Dirty Work was a big surprise in many ways.  An album with a sound that would not be duplicated again by the band, but one that on paper seemed to follow the blueprint of the albums before ... a couple big pop hits, some throwbacks, and something new.  Only, this time, it was too far from the tree to connect to the typical Stones fan.  In a way, one could say, "It's about time!"  After all, it was 1986.  Time to make something that sounded like the decade they were in!  But, like Wings' Back To The Egg not getting to sink into the consciousness of the record-buying public with a tour after McCartney's drug-bust in Japan, so would be the fate of this collection of songs.

First things first, 1986 was the beginning of a time in the '80's when record companies were trying to sell their artists with the safest singles possible, always choosing a light or ineffectual tune to a hard one.  (This would eventually hurt Aerosmith in a big way.)  On this album, that tune was "Harlem Shuffle".  No matter how well it was performed, it was a true disaster undercutting the artistic merit of the album.  Another song sent out to raise awareness for the album was "One Hit (To The Body).  Pop trash in the vein of disposable tunes of the time, this song both directed people away from the album and drew some closer. Those who were interested, were so probably because of the aggressive lead vocal.  But, that vocal approach was featured on better songs within the album.  The third song to cement the album as a loser was "Winning Ugly".  Quite a pleasant little piece of pop waste, but not a good enough reason to make anyone want to buy the album.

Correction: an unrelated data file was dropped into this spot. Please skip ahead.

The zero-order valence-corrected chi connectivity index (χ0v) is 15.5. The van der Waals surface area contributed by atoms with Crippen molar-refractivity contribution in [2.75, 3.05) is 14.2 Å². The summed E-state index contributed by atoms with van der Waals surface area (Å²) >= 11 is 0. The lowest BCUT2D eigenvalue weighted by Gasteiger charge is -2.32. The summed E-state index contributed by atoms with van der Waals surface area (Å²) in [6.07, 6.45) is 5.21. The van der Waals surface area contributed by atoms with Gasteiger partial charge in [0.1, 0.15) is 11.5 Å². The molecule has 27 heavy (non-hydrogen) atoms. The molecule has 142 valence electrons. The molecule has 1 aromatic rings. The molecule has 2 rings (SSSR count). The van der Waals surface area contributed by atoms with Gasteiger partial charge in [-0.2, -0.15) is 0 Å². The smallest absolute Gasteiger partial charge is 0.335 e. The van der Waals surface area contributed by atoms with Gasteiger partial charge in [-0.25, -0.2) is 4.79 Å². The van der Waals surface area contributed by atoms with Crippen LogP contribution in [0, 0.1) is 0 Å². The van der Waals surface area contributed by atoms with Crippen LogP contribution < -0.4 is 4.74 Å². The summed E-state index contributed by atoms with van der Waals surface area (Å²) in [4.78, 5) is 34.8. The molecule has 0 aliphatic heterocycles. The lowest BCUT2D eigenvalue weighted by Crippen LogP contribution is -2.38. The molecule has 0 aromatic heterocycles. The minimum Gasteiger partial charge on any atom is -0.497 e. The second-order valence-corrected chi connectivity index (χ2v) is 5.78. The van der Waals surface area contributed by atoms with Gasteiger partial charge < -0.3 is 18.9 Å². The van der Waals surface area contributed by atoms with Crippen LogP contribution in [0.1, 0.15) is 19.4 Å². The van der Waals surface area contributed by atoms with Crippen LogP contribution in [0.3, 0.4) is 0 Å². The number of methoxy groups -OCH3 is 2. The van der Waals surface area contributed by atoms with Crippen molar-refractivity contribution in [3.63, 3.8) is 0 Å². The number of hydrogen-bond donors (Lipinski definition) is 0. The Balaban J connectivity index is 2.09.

Once inside the album, there was much to be excited about.  As "One Hit (To The Body)" had hinted at, there were edgy/hard songs to be had.  These one-of-a-kind songs, the hardest they would ever sound, were "Fight", "Hold Back", and "Dirty Work".  Nothing this scary had ever risen from a Stones record before.  These songs are worth the price of the record yet again.  But, hey!  Maybe you don't want a new-sounding Stones.  There's still something for you!  Enter "Had It With You".  A great throwback that would be missed by many an old-style Stones fan.  Also, there's more pop in the mode of this new era ... "Back To Zero".  Seemingly silly, but refreshing and tight, it had smart lyrics to save it.  This might have been the first album with the majority of songs containing meaningful lyrics.  Not an album harping on sex, but a new approach for a new era.  But, still, we're talking about the Stones here.  They're not gonna be able to compete with smarter bands of the time, but they did a little more than just entertain with this one.

I guess they could have jumped from Tattoo You straight to Steel Wheels and none of us would have minded.  But, I'm a richer person for having these two albums from them.  Hats off to The Stones and many thanks to the '80's for keeping the flame of experimentation alive that much longer.